Two OLED ranges will also be out, with the 55 inch OLED S90D starting from $3837, while the premium S95D will start from $4640 for 55 inches, costing as much as $9281 for the 77 inch variety.

Big 4K TVs for more price points

While the focus for Samsung’s 2024 TV range is largely on the best of the best for the high-end, the company is also catering for more price points.

Regular QLED sans the “neo” name and tech is also available, and arriving in some big sizes, too. Samsung’s QLED Q80C 4K TV will be found in multiple sizes, including a 98 inch Q80C 4K TV, which will run for $11,849 in Australia, compared to the $15K price of the Neo QLED QN90D.

A saving of four grand on a 4K TV is nothing to sneeze at, especially if you don’t necessarily need the differences between the tech, or can’t even see them with your eyes, but Samsung will also have another model range that goes below this.

It’ll skip the quantum dot tech and be a little more basic, but this year’s entry-level 4K offering from Samsung will be the DU range of TVs, led by the 98 inch Crystal UHD DU7700, which will offer a 98 inch TV for $6755. That’s a staggering size for under $7K, and it may be enough to bring people over, particularly if they don’t care about all the extras that quantum dots, depth enhancing tech, and colour accuracy provides.

They’ll still run on the same TV OS, with Tizen along for the ride, and Samsung notes they’ll have their own uses of AI to deal with upscaling, noise reduction, and darkness control, even if it mightn’t be quite as advanced as the Neo QLED offerings.

Samsung's DU7700
Samsung’s DU7700 TV

Sound is framed for the wall

One of the more intriguing announcements from Samsung this year comes in something made for your wall, as the company tackles sound as a picture frame.

That’s the idea of the Samsung’s “Music Frame”, which follows on from its The Frame lifestyle TV as a piece of wall-friendly art made to be a little more functional than a standard picture frame.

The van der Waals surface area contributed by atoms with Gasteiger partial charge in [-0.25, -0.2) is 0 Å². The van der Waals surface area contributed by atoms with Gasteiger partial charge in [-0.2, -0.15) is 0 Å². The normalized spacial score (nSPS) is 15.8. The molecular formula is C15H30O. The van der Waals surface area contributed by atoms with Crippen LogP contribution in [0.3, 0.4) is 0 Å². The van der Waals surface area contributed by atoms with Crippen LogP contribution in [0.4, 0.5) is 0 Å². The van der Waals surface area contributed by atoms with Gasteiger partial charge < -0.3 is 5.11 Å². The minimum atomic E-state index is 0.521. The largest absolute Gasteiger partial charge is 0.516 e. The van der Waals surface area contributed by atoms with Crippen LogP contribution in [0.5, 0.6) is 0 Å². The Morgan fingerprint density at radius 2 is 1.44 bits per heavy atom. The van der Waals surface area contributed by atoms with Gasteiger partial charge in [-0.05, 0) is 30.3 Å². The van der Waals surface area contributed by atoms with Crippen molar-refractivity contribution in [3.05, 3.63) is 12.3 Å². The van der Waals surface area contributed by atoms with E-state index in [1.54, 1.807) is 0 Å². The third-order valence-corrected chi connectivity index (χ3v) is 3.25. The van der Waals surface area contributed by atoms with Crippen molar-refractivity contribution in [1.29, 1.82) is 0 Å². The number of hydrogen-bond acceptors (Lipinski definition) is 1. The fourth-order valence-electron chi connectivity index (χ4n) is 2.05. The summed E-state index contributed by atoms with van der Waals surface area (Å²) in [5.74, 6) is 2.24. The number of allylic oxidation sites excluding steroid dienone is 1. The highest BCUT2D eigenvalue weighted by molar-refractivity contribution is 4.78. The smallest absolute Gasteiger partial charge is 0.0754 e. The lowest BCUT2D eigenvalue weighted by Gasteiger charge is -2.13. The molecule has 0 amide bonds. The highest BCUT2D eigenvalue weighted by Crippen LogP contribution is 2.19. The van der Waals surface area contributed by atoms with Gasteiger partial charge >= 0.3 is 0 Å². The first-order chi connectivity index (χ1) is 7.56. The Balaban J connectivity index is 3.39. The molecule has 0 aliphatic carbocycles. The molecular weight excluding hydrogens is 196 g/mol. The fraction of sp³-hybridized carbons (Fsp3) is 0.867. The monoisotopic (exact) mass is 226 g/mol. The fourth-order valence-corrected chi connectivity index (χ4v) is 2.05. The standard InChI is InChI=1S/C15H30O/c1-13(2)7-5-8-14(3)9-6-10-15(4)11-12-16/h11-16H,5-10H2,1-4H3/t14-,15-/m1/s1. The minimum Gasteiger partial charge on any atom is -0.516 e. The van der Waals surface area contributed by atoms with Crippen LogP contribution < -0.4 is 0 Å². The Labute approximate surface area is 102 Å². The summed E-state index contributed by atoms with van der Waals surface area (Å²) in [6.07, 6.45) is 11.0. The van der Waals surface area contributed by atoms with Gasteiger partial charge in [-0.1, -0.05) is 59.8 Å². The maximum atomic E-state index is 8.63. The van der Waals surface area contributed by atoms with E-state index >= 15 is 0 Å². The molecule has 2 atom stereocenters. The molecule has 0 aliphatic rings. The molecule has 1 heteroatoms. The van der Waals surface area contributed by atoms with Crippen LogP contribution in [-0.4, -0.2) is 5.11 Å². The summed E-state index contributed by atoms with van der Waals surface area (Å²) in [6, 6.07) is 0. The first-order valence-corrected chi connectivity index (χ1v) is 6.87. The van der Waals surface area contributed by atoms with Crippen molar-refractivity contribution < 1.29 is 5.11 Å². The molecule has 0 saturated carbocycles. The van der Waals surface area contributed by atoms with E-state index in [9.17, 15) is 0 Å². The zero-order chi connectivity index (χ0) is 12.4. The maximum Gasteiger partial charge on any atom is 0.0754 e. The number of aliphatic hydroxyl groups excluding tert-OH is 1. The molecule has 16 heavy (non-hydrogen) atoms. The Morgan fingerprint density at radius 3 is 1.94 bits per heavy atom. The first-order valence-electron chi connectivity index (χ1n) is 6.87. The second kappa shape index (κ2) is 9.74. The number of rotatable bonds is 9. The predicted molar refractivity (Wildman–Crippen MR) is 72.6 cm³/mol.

The Frame TV does this by being a picture frame that can change images simply by working out the art you want to run, and then doubling up as a 4K TV for everything else. The frame of The Frame TV is wood and it doesn’t look like a conventional TV, giving you something that does two jobs rather than one: it is both a dynamically changing picture frame and a 4K TV you can use.

In a way, Samsung is trying to do this with the Music Frame, a picture square picture frame you’ll be able to place photos and cards into that encases six speakers at the back over two channels. There’s technically support for virtualised Dolby Atmos in the design, as well as Bluetooth and NFC to connect the Music Frame to your phone, but it’s also designed to be used with a TV.

If you have a Samsung TV, you’ll be able to wirelessly connect the Music Frame to the TV and have it work as a side speakers, or alternatively have it connect using AirPlay, such as from an Apple TV 4K.

Interestingly, Samsung’s frame-based speaker isn’t the first time we’ve seen this concept pop up. The IKEA Sonos-connected Symfonisk Picture Frame also tried this concept, though IKEA didn’t make it possible for you to add your own pictures, which Samsung is doing with inserts.

You’d never know this framed art was a speaker, unless you stood next to it and heard it making sounds. Or pulled it from the wall and looked for the speakers underneath.

More sound choices

Outside of the Music Frame, Samsung will have a few soundbars to choose from, including an 11.1.4 model with wireless Dolby Atmos spatial sound.

At the high-end, the Q990D aims to bring a best in tech sound experience support speaker grouping across 11 channels of surround, one subwoofer, and four dimensional speakers for wide spatial sound.

Priced at $2099, Samsung’s Q990D won’t exactly be cheap, though Samsung’s $999 S800D could provide something less expensive for Samsung TV owners, offering a 3.1.2 sound with two up-firing speakers, one sub, and three surround channels for Dolby Atmos in a slim design.

Samsung’s Q990D 11.1.4 soundbar

Availability in Australia

The range does look to be quite detailed, with 4K and 8K for many price points, and a reasonable amount in sound, too.

“At Samsung, we have a screen for every experience, lifestyle, and passion point,” said Jeremy Senior, Vice President of Consumer Electronics at Samsung Australia.

“With more Australians opting to have the TV at the hub of their home, we are committed to providing immersive audio and visual solutions to suit all wants and needs,” he said.

Samsung’s TV and sound system range looks to be heading to stores locally quite soon, with many of these models available shortly.